KOLKATA: In a country of 1.22 billion people, the captain of the Indian cricket team arguably holds the second-most important job after the Prime Minister.

With just about everyone having an opinion on all things cricket, it is tough for any captain to measure up to the expectations at the best of times. But when times are bad, the crown of thorns begins to bite.

Ask Mahendra Singh Dhoni, who is feeling the heat after a humiliating home series loss to England.

As the clamour for Dhoni’s head gets louder, former India captain Sourav Ganguly called for a more rational approach to address the issue of leadership. “In my opinion, there is too much workload on Dhoni and it is affecting his cricket.

Apart from leading the side in all three formats of the game, he also shoulders the responsibility of keeping wickets and making runs. Keeping in mind his immense contribution to Indian cricket, the selectors need to find a way to manage Dhoni’s workload.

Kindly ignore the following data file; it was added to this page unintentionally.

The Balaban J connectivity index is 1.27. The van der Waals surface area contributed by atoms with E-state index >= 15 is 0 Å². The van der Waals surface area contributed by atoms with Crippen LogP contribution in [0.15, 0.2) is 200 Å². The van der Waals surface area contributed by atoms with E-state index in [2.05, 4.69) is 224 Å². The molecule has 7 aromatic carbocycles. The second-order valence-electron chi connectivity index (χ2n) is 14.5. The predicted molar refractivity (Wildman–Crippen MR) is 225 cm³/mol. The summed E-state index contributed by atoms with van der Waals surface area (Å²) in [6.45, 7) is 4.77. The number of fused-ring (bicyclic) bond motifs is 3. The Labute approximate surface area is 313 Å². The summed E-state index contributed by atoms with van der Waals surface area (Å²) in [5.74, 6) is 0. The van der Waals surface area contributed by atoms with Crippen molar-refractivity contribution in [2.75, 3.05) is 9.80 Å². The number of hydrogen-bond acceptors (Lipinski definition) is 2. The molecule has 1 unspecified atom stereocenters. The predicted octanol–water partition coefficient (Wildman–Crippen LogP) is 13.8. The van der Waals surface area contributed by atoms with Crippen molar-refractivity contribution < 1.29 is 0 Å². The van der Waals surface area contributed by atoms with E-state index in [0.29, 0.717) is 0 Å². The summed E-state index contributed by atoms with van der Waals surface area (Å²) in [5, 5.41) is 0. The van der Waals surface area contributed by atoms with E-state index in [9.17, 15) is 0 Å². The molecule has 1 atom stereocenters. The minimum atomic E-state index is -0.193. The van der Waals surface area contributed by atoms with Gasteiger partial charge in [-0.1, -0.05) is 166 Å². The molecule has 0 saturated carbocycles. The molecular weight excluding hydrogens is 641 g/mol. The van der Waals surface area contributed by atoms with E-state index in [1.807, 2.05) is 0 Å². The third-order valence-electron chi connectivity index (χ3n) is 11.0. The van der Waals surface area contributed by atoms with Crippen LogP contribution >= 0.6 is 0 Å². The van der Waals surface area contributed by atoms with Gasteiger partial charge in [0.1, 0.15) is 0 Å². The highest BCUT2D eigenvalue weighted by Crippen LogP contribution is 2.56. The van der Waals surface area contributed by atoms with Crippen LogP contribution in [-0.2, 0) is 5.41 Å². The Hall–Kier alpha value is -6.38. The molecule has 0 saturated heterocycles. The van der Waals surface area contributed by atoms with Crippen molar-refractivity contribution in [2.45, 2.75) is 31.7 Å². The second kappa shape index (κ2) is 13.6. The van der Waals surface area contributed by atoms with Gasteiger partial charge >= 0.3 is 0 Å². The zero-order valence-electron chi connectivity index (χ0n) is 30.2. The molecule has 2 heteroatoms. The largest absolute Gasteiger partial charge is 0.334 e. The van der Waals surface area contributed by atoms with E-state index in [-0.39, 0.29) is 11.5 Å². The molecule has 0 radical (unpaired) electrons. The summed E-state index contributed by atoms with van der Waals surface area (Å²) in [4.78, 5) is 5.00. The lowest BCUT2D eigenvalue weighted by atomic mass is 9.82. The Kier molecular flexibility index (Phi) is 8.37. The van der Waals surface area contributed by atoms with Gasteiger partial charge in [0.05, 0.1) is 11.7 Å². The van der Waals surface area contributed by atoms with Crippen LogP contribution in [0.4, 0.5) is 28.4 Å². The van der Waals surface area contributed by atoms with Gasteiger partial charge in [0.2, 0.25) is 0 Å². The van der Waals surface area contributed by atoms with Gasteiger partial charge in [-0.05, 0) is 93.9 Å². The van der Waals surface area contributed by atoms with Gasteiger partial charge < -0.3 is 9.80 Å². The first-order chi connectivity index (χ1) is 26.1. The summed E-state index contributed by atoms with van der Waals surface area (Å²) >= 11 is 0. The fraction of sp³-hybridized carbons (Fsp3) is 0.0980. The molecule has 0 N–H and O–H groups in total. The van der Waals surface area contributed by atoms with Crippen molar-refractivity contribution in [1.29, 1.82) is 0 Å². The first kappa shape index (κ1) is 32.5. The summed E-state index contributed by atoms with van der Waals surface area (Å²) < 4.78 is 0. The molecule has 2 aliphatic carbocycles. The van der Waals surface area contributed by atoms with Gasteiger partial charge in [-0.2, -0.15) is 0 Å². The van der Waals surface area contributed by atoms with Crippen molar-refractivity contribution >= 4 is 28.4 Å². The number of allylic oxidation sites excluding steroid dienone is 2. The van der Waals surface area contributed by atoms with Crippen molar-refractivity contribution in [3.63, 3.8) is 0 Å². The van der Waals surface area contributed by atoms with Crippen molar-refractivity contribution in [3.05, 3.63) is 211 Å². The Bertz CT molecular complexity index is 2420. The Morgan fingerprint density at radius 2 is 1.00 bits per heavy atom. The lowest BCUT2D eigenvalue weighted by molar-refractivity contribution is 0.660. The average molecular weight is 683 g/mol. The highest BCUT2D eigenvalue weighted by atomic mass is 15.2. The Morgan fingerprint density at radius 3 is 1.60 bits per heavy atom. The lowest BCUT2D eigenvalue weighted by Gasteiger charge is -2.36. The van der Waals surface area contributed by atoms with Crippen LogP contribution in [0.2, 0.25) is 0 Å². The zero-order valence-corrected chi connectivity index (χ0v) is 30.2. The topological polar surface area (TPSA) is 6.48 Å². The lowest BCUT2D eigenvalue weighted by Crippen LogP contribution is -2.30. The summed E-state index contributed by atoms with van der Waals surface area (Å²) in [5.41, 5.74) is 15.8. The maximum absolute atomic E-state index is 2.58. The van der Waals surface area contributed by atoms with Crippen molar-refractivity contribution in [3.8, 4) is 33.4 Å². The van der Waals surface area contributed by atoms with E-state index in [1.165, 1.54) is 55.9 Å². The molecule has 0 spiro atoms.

Otherwise, I am afraid that we may lose him as a batsman. India can ill-afford to do that,” Sourav told Times of India.

Sourav has a point. Only nine wicketkeepers have captained their country in 10 or more Test matches with West Indies’ Gerry Alexander (18 Tests) second only to Dhoni in this respect.

Since his international debut in 2004-05, Dhoni has led India in 43 Tests, 127 ODIs and 37 T20 Internationals.

One of India’s most successful captains in both formats of the game, Sourav reckons it is time to split the captaincy to reduce the pressure on Dhoni.

“It is tough on Dhoni with so much cricket being played these days, including a taxing IPL in the middle of the year,” observed Sourav.

“After the ODI series against Pakistan, the selectors should consult Dhoni on his preferred format and give him the job, handing over the other half to someone else,” he opined.

Will split captaincy work in the Indian context? “I think we will benefit from it and this is the right time,” Sourav contended. Asked whether Dhoni would merit a place in the Test side on his batting alone, Sourav said, “Of course, he does.

He is too good a batsman as he showed us in the Nagpur Test. His knock of 99 was worth more than a hundred. It is the best I have seen him play in Test matches.”

Dhoni himself had hinted during India’s disastrous tour of Australia earlier this year that he would a take a call on which format to give up if he is to lead India in the 2015 World Cup.

Sourav has always backed Dhoni’s credentials in the shorter formats of the game. “He is a fantastic One-day player. One of the very best, as his record shows.

As new faces break into the XI, Dhoni’s experience will be vital in terms of guiding the youngsters,” Sourav added.